free 2.0 update for current users: the new sampling features are great! If you want an instrument for creative sampling - deeply exploring the sonic potential hidden inside a sample - then Pigments exposes the best tools for that right on the surface. You can run it as a straight up sampler, with modulatable sample start (essential creative tool), 6 samples mapped per engine in round robin mode, random, key map, velocity map etc., or switch to granular mode - and here's the cool thing - when in granular mode the engine can alternately pick individual grains from the sample slots according to the mapping mode you've chosen, or you may choose the active sample with a knob (modulatable of course). Granular mode has tons of options and features, from max number of overlapping grains to modulatable grain envelope shapes - e.g. triangular, trapezoid - as well as grain direction, size, density, pitch, and left-right channel separation. Grain density can be clock-synced, including a per grain probability control for density. Each sampler engine also has its own shaper modes including bitcrush, FM and ring mod as well as a resonator. Great stuff.
Pigments is a monster synth that stands out in a field of monster synths. The sequencer / arpeggiator is unique, and the modulation system is a pleasure to use, making patch creation fast and fun. CPU usage is moderate, and the GUI is beautiful both visually and ergonomically.
The wavetable oscillators can display in 2D or 3D mode, with 2D giving a better representation of how the sound is being warped. Adding wavetables is a drag and drop operation - and yes, it can use Serum's wavetables. Pigments will also allow you to drag in any old wave file, however this yields mixed results and takes some trial and error and fiddling with master pitch. Creating wavetables from wavs is a bit of a black art at the best of times using the best of tools, so I hope Arturia will update Pigments with better wavetable creation tools. I've had good results creating single cycle waveforms with the free Hardcore and Softcore apps from Floats, then gluing them together with an audio editor, then importing into Pigments, but there ought to be an easier way. There are 119 factory wavetables though so just the default install gives you plenty of raw material. Once you've selected or imported a wavetable, you can push it further with audio rate modulations including FM, PM, phase distortion and wave folding, and dedicated mod oscillators. All these parameters can be modulated with the control mod sources, with results ranging from subtle to blistering. The phase distortion algorithm combined with wavetable index modulation is especially cool to my ears, and doesn't sound quite like anything else out there in synthland.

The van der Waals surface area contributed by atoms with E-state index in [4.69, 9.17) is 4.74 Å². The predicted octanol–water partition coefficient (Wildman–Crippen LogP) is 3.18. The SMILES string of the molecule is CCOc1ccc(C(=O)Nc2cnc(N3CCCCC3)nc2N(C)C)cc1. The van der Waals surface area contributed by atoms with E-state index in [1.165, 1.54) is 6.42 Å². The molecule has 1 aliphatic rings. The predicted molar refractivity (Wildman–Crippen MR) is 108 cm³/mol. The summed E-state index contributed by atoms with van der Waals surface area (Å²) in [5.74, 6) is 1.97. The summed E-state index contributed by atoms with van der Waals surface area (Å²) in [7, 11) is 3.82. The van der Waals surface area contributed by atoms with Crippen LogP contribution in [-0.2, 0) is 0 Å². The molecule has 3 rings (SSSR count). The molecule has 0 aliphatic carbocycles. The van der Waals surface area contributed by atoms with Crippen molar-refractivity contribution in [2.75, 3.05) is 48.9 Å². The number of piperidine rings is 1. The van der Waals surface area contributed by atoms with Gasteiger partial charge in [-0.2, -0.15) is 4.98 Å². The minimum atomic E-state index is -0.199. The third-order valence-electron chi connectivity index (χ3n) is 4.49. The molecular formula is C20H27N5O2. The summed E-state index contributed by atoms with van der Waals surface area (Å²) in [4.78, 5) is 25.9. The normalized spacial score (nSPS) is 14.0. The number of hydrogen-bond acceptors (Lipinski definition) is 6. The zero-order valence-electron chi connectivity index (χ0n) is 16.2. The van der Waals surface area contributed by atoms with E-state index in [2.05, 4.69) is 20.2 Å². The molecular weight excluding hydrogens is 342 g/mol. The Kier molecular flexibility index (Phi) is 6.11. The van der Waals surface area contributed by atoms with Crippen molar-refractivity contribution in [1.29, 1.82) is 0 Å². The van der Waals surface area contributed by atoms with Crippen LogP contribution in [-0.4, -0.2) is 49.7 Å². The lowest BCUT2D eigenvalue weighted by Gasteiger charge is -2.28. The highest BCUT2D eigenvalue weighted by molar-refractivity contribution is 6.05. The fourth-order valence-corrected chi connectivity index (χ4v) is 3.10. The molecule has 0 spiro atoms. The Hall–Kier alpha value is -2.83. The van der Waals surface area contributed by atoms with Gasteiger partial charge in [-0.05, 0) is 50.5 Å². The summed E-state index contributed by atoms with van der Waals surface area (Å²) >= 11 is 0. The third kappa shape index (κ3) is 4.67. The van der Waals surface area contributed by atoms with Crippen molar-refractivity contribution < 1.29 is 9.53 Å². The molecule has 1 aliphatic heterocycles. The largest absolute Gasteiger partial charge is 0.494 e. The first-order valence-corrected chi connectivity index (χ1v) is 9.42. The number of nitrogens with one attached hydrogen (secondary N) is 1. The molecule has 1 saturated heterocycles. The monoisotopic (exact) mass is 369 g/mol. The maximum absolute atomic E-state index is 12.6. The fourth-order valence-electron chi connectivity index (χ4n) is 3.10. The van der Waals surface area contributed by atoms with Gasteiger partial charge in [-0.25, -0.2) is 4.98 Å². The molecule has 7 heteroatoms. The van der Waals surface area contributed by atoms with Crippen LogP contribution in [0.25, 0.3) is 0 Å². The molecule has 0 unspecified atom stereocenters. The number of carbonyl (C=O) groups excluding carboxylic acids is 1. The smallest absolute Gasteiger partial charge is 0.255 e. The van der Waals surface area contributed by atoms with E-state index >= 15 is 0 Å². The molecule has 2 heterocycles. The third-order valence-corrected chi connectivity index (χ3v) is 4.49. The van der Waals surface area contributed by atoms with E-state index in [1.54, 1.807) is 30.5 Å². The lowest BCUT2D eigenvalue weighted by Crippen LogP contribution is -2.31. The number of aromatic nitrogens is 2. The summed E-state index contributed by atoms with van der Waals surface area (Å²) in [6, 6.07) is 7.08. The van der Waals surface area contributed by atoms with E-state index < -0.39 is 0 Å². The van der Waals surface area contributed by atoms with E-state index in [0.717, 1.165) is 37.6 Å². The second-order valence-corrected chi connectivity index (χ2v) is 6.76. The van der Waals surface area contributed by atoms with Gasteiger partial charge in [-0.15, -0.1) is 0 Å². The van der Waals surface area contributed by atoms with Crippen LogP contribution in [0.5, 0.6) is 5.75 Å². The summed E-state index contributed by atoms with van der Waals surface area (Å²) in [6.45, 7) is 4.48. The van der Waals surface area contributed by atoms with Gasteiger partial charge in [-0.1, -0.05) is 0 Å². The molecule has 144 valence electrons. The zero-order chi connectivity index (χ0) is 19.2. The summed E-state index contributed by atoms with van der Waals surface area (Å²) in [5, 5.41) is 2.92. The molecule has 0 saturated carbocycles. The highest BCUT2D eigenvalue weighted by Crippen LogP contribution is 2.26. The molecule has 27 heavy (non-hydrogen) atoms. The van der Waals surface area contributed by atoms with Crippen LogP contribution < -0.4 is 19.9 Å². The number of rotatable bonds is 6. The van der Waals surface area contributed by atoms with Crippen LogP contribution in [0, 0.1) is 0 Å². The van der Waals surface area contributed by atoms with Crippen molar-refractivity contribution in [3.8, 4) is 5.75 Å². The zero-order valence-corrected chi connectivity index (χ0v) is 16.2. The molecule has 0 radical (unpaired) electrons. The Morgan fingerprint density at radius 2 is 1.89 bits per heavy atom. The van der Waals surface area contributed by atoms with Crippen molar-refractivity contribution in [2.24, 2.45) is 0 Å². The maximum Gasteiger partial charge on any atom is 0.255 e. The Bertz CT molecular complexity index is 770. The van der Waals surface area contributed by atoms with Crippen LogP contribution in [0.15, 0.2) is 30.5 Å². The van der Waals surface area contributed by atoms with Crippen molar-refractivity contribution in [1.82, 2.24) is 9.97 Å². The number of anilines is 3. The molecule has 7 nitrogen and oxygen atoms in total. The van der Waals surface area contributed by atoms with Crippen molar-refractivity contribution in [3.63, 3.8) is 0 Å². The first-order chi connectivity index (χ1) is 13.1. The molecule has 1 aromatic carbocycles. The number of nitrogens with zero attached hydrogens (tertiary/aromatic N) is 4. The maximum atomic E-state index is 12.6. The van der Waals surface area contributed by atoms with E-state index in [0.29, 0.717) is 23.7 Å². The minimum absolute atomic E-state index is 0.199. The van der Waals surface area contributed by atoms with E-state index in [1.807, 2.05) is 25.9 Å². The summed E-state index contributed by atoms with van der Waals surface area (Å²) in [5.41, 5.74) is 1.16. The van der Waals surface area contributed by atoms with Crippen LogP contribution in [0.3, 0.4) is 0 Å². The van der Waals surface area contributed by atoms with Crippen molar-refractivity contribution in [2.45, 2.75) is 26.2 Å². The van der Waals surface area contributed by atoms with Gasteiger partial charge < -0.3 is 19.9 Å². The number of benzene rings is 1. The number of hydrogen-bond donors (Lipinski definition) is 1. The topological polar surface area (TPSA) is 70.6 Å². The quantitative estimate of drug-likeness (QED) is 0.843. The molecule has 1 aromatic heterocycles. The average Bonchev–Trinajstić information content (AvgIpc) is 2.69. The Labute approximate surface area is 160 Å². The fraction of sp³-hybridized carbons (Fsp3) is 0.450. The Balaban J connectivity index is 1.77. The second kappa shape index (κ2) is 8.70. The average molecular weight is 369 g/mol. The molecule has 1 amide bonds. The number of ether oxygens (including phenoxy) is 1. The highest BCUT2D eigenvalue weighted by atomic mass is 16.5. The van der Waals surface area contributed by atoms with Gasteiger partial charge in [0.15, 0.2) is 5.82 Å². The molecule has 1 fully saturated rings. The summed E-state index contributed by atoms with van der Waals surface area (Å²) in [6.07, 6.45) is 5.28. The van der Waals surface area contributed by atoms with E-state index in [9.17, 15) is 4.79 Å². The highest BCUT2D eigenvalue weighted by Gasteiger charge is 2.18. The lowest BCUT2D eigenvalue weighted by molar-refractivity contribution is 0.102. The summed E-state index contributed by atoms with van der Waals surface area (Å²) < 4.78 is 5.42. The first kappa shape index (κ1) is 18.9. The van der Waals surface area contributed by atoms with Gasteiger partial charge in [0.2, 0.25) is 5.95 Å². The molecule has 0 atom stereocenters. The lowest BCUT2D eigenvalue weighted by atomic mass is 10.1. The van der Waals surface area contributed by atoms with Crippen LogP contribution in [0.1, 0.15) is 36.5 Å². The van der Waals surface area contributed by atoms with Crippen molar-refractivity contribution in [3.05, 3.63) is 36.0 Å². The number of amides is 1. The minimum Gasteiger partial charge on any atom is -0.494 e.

Which brings us to one of Pigments' best features: the control modulation. Select one of the colour coded mod sources in the middle row, then drag the mod ring around a knob, or click the plus sign that appears next to a knob on mouse-over, and drag any number of mod sources up or down in the middle row to assign modulations. Hovering over a knob or clicking the plus shows all the mod sources assigned to that control. It's visually appealing and encourages experimentation. Tracing mod assignments this way is easier than with a tangle of photorealistic spaghetti cables on the screen, in my opinion.
Despite the absent spaghetti it's very much like working with a fully modular synth, where you can use an LFO to trigger and re-trigger an envelope, and similar shenanigans. You get three each of: LFOs, envelopes, drawable function generators, random sources, and very clever modulation combiners that enable lag and value remapping. The modulators can trigger / gate / reset and modulate the parameters of other modulators, including each unit's synced or free running clock speed. One of the random sources is a Turing unit, which if you're not familiar, can generate varying degrees of randomness, partly-recurring sequences, and lock in a sequence once you hear something you like. Any of the mod sources can be assigned to the synth's master pitch, which can be quantized to snap to scales. The ease of use invites daisy-chain and loop-the-loop mod routings for pleasantly unpredictable results that aren't just noise - you can create cool generative patches that are greater than the sum of their parts.
The polyrhythmic arp / sequencer is a joy for anyone who likes to create evolving sequences. Gate, trigger probability, octave and pitch lanes can be set to different lengths and clock divisions, and the master clock rate itself is modulatable by any of the mod sources, which makes ratcheting sequences possible. There are also randomize and periodic randomize functions here, and optional scale snapping so the randomized sequences always play in key.
Another feature in Pigments that's nice to see is microtuning. I don't consider a synth to be a full fledged citizen of my plugin folder unless it has this.
Additions I'd like to see in updates: ring mod; the ability to drive the sequencer lanes using LFO zero crossings; individual reverse and pendulum motions for the sequencer lanes, or even the ability to scan across the lanes with a modulator; better raw wave import and creation tools for wavetables; and comb filter enhancements and feature additions for physical modelling. None of these are showstoppers though; it's already a bottomless pit of sound design potential. Two thumbs up for this mad beastie.